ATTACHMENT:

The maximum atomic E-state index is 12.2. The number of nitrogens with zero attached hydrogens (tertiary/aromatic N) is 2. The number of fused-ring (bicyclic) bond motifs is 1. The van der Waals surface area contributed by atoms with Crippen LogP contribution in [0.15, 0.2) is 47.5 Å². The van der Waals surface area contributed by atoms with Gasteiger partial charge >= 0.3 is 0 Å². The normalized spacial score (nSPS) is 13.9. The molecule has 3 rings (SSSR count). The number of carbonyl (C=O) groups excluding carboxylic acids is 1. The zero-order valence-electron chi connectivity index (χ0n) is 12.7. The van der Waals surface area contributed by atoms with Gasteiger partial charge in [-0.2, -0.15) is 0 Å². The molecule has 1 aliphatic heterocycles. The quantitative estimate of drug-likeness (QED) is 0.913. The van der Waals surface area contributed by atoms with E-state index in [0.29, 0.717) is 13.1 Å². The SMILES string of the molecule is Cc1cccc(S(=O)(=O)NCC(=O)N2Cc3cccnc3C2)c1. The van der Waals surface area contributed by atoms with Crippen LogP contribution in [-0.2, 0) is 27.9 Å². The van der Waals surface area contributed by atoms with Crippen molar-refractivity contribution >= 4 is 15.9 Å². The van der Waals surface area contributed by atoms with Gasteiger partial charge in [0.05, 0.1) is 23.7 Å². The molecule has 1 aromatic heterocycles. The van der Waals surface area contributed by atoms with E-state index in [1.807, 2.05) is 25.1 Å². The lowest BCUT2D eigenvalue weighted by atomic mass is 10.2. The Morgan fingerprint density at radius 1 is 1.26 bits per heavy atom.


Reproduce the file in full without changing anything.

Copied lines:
The maximum atomic E-state index is 12.2. The number of nitrogens with zero attached hydrogens (tertiary/aromatic N) is 2. The number of fused-ring (bicyclic) bond motifs is 1. The van der Waals surface area contributed by atoms with Crippen LogP contribution in [0.15, 0.2) is 47.5 Å². The van der Waals surface area contributed by atoms with Gasteiger partial charge >= 0.3 is 0 Å². The normalized spacial score (nSPS) is 13.9. The molecule has 3 rings (SSSR count). The number of carbonyl (C=O) groups excluding carboxylic acids is 1. The zero-order valence-electron chi connectivity index (χ0n) is 12.7. The van der Waals surface area contributed by atoms with Gasteiger partial charge in [-0.2, -0.15) is 0 Å². The molecule has 1 aliphatic heterocycles. The quantitative estimate of drug-likeness (QED) is 0.913. The van der Waals surface area contributed by atoms with E-state index in [0.29, 0.717) is 13.1 Å². The SMILES string of the molecule is Cc1cccc(S(=O)(=O)NCC(=O)N2Cc3cccnc3C2)c1. The van der Waals surface area contributed by atoms with Crippen LogP contribution in [-0.2, 0) is 27.9 Å². The van der Waals surface area contributed by atoms with Crippen molar-refractivity contribution >= 4 is 15.9 Å². The van der Waals surface area contributed by atoms with Gasteiger partial charge in [0.05, 0.1) is 23.7 Å². The molecule has 1 aromatic heterocycles. The van der Waals surface area contributed by atoms with E-state index in [1.807, 2.05) is 25.1 Å². The lowest BCUT2D eigenvalue weighted by atomic mass is 10.2. The Morgan fingerprint density at radius 1 is 1.26 bits per heavy atom.